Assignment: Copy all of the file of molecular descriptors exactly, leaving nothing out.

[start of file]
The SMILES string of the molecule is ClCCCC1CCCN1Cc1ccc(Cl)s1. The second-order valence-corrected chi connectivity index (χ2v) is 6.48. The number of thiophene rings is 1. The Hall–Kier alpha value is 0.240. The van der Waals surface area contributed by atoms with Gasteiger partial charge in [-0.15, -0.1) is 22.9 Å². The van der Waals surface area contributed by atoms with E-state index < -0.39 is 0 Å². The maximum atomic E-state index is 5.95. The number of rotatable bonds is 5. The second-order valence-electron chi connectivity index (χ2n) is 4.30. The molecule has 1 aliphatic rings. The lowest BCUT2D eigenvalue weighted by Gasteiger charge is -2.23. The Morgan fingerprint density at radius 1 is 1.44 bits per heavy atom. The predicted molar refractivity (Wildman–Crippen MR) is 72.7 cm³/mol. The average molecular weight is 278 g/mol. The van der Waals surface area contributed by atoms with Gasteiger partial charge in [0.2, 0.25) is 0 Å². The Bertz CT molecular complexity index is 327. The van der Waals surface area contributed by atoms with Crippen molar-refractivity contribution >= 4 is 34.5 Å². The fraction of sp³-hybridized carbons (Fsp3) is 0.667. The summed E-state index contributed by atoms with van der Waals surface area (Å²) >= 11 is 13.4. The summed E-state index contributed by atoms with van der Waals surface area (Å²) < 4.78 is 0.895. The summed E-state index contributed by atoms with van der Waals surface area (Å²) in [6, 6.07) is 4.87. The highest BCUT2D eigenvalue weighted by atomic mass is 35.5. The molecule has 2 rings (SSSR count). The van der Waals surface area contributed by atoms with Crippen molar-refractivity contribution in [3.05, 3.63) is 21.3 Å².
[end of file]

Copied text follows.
The SMILES string of the molecule is ClCCCC1CCCN1Cc1ccc(Cl)s1. The second-order valence-corrected chi connectivity index (χ2v) is 6.48. The number of thiophene rings is 1. The Hall–Kier alpha value is 0.240. The van der Waals surface area contributed by atoms with Gasteiger partial charge in [-0.15, -0.1) is 22.9 Å². The van der Waals surface area contributed by atoms with E-state index < -0.39 is 0 Å². The maximum atomic E-state index is 5.95. The number of rotatable bonds is 5. The second-order valence-electron chi connectivity index (χ2n) is 4.30. The molecule has 1 aliphatic rings. The lowest BCUT2D eigenvalue weighted by Gasteiger charge is -2.23. The Morgan fingerprint density at radius 1 is 1.44 bits per heavy atom. The predicted molar refractivity (Wildman–Crippen MR) is 72.7 cm³/mol. The average molecular weight is 278 g/mol. The van der Waals surface area contributed by atoms with Gasteiger partial charge in [0.2, 0.25) is 0 Å². The Bertz CT molecular complexity index is 327. The van der Waals surface area contributed by atoms with Crippen molar-refractivity contribution >= 4 is 34.5 Å². The fraction of sp³-hybridized carbons (Fsp3) is 0.667. The summed E-state index contributed by atoms with van der Waals surface area (Å²) >= 11 is 13.4. The summed E-state index contributed by atoms with van der Waals surface area (Å²) < 4.78 is 0.895. The summed E-state index contributed by atoms with van der Waals surface area (Å²) in [6, 6.07) is 4.87. The highest BCUT2D eigenvalue weighted by atomic mass is 35.5. The molecule has 2 rings (SSSR count). The van der Waals surface area contributed by atoms with Crippen molar-refractivity contribution in [3.05, 3.63) is 21.3 Å².